Honda was once the little motorcar company that could. Boasting artful engineering beautifully executed, liking Honda was easy for hard-core enthusiasts because any car company that excelled in racing and delivered brilliant everyday engineering to its customers at reasonable prices was a company to love. And its brand image was impeccable. But again, well meaning (and not so well meaning) Honda executives completely forgot what Honda is and should be all about, and the company got lost in a fog of mediocrity and relentless average-ness. In other words their brand delusions led to the creation of a mishmash of poorly executed facsimiles of Hondas, products that did not even begin to live up to their founder’s vision. And the brand was diluted down to being just another car company, one now being overrun by the savvier and hungrier Korean manufacturers. Not Good doesn’t even begin to cover the scope of just how badly Honda has lost its way.
Acura has been a star-crossed car company since its inception. Once known for being the best that Honda had to offer, Acuras were that much more desirable to enthusiast/aficionados who knew what they were looking for and why. For a brief, fleeting moment in time – especially when the NSX was at its peak and Honda was powering Formula 1 World Champions – Acura had a definitive reason for being. But that was a long time ago. Acura’s brand image is in tatters because clearly no one at Honda has a clue as to what to do with its allegedly premium brand. When you’re delusional about your brand – which Honda executives clearly are – then it’s no wonder why Acura’s impact in the market has been diluted down to being almost inconsequential. It’s going to be a long, hard road back for Acura. And new NSX or no by 2015, it’s a toss-up as to whether they’ll even remotely get there.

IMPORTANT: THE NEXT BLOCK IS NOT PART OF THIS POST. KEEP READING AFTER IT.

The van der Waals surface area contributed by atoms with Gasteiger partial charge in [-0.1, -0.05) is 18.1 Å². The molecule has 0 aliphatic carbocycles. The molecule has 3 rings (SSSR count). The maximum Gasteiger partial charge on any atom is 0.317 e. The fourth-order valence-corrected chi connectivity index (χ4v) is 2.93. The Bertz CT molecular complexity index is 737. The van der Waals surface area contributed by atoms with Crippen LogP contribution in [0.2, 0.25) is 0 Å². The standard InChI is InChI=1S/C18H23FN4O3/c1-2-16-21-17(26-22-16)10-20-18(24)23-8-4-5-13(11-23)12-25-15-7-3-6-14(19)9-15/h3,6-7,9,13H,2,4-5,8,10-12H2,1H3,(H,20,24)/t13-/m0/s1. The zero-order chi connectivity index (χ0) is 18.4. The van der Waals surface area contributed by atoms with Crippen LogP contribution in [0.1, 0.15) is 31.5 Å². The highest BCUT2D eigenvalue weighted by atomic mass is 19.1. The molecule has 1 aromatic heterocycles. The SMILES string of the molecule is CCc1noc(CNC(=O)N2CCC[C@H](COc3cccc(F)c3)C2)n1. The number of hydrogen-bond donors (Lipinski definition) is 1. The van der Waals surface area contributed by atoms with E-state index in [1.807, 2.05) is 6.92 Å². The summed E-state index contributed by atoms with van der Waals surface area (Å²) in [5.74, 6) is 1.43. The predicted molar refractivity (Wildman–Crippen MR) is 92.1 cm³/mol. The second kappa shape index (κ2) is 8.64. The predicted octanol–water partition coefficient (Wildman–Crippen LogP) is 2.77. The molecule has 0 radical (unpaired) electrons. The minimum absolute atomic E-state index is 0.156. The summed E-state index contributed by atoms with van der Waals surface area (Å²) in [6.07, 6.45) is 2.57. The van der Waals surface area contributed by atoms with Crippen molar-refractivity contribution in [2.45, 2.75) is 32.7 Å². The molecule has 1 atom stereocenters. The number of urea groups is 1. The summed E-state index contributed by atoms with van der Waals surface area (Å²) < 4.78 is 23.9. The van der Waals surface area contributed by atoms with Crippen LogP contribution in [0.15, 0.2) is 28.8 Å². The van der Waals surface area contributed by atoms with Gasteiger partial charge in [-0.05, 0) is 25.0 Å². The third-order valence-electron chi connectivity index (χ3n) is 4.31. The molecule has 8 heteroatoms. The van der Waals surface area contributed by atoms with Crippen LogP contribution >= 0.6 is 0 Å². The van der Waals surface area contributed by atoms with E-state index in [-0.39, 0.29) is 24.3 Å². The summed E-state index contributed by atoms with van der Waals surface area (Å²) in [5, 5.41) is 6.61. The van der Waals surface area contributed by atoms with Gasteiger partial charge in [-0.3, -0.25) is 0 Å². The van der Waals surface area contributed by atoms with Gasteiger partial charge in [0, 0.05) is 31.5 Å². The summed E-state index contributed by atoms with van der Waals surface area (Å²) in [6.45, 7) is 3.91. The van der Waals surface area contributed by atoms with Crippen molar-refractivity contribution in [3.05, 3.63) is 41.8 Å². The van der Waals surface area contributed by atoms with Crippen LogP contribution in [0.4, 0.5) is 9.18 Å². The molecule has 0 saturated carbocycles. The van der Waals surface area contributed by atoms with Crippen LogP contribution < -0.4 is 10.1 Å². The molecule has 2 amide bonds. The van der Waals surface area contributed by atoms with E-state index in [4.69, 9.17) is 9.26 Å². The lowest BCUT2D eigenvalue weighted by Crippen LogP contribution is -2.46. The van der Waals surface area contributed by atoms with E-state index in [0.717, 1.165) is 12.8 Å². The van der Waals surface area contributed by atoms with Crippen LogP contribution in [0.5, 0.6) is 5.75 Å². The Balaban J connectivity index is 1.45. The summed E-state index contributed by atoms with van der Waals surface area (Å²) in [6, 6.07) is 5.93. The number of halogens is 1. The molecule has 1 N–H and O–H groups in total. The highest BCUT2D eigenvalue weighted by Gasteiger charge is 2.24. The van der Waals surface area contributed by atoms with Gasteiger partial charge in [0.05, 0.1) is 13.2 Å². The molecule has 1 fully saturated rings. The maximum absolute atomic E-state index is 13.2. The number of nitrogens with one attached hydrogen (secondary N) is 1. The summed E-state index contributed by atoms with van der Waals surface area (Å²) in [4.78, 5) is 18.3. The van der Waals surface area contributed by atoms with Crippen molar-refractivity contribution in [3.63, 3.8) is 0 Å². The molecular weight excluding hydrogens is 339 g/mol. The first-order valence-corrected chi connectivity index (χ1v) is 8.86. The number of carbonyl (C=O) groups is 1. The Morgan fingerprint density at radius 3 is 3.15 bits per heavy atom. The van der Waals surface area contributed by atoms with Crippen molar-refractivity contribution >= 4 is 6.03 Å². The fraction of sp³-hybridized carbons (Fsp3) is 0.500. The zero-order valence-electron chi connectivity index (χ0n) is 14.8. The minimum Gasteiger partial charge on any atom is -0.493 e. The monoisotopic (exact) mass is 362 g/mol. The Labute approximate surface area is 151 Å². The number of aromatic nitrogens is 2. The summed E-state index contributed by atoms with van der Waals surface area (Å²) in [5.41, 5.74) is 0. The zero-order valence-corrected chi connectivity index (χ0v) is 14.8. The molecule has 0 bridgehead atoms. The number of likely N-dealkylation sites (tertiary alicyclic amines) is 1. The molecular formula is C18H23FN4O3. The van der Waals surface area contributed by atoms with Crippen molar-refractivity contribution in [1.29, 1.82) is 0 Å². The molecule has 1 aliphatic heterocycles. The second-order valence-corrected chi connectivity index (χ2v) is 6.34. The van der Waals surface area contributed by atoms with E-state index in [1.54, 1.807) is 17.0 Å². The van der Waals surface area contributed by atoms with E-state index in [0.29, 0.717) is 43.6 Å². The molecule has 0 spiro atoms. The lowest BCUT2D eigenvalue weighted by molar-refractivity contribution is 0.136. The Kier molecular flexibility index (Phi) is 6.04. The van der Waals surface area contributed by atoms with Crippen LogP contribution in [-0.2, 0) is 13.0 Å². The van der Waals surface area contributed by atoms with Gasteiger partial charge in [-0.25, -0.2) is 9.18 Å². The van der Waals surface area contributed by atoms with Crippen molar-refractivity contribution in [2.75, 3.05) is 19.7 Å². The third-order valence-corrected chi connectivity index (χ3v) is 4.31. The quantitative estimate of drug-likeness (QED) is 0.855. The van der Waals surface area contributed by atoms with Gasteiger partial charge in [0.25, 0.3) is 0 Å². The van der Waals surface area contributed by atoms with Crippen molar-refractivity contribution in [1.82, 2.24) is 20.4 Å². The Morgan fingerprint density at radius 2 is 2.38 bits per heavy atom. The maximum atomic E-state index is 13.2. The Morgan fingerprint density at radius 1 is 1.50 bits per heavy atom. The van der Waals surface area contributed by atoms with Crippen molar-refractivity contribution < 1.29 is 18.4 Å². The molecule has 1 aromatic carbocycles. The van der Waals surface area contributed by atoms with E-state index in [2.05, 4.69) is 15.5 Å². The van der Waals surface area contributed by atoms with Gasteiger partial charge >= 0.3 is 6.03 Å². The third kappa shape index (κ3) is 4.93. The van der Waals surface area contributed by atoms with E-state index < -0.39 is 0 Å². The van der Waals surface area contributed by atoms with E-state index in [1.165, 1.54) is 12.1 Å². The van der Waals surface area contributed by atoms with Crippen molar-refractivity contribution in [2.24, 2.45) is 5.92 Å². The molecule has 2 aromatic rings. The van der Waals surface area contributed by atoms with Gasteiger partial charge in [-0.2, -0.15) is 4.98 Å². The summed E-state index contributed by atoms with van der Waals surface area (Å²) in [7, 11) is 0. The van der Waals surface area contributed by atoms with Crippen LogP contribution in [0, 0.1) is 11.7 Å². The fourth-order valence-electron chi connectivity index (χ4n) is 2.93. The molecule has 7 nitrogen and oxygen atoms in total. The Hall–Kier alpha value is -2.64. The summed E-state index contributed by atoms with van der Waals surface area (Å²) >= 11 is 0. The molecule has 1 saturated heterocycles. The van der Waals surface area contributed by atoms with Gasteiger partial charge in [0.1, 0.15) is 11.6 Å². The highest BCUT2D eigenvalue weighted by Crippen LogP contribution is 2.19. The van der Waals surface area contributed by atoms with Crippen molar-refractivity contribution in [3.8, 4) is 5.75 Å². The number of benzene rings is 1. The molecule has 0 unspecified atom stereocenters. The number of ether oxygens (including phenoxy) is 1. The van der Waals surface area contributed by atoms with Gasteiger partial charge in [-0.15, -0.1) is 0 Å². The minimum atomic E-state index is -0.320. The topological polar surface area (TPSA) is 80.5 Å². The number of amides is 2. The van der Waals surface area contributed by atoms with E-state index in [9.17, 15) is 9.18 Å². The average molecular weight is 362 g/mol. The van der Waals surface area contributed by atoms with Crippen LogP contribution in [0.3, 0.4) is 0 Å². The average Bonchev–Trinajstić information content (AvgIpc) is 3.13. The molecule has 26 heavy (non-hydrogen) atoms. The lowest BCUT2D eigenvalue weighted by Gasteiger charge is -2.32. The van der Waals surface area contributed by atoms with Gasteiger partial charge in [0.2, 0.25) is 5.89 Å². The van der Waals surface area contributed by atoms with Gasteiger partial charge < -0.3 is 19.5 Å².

BMW seems to be constantly teetering on the brink of screwing things up when it comes to its image. Arrogant German-based marketing executives (really, is there any other kind?) have seemingly forged careers around the fact that they have a terrible time understanding the power of the BMW brand image here in the U.S. and how it got that way. How else could you explain the fact that they tried to shove their European-sourced “Joy” campaign down U.S. customers (and dealers) throats? It failed miserably, thankfully, and BMW has returned to one of the other great automotive advertising themes of all time: The Ultimate Driving Machine. BMW heretofore has enjoyed one of the most extraordinary brand images in this business, despite the obvious missteps, boneheaded product and marketing miscues and the “best” thinking that well-meaning but underserved German marketing execs bring to the table. But it’s right on the edge, and at any moment brand delusion threatens to result in brand dilution for this admired brand.